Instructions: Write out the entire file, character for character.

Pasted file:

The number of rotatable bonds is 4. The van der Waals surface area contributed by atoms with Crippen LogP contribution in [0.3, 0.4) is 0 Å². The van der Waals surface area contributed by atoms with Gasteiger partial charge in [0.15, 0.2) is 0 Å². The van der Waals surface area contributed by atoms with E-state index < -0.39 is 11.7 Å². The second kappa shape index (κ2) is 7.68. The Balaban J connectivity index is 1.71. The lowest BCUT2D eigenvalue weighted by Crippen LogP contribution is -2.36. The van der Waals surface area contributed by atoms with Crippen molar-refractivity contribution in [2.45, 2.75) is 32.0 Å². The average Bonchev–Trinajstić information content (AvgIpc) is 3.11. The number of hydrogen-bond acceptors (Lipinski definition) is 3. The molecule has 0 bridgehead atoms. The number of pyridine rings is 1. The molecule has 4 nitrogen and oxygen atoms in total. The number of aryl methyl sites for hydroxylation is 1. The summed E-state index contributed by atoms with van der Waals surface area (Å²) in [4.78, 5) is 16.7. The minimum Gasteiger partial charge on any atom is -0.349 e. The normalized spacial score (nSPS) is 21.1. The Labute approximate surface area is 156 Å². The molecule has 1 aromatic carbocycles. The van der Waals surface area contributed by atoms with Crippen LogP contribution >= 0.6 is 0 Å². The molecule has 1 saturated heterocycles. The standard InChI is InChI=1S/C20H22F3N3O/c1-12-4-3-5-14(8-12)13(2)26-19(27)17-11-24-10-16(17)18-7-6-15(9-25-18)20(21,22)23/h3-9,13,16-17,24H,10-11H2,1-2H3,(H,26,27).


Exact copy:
The number of rotatable bonds is 4. The van der Waals surface area contributed by atoms with Crippen LogP contribution in [0.3, 0.4) is 0 Å². The van der Waals surface area contributed by atoms with Gasteiger partial charge in [0.15, 0.2) is 0 Å². The van der Waals surface area contributed by atoms with E-state index < -0.39 is 11.7 Å². The second kappa shape index (κ2) is 7.68. The Balaban J connectivity index is 1.71. The lowest BCUT2D eigenvalue weighted by Crippen LogP contribution is -2.36. The van der Waals surface area contributed by atoms with Crippen molar-refractivity contribution in [2.45, 2.75) is 32.0 Å². The average Bonchev–Trinajstić information content (AvgIpc) is 3.11. The number of hydrogen-bond acceptors (Lipinski definition) is 3. The molecule has 0 bridgehead atoms. The number of pyridine rings is 1. The molecule has 4 nitrogen and oxygen atoms in total. The number of aryl methyl sites for hydroxylation is 1. The summed E-state index contributed by atoms with van der Waals surface area (Å²) in [4.78, 5) is 16.7. The minimum Gasteiger partial charge on any atom is -0.349 e. The normalized spacial score (nSPS) is 21.1. The Labute approximate surface area is 156 Å². The molecule has 1 aromatic carbocycles. The van der Waals surface area contributed by atoms with Crippen LogP contribution >= 0.6 is 0 Å². The molecule has 1 saturated heterocycles. The standard InChI is InChI=1S/C20H22F3N3O/c1-12-4-3-5-14(8-12)13(2)26-19(27)17-11-24-10-16(17)18-7-6-15(9-25-18)20(21,22)23/h3-9,13,16-17,24H,10-11H2,1-2H3,(H,26,27).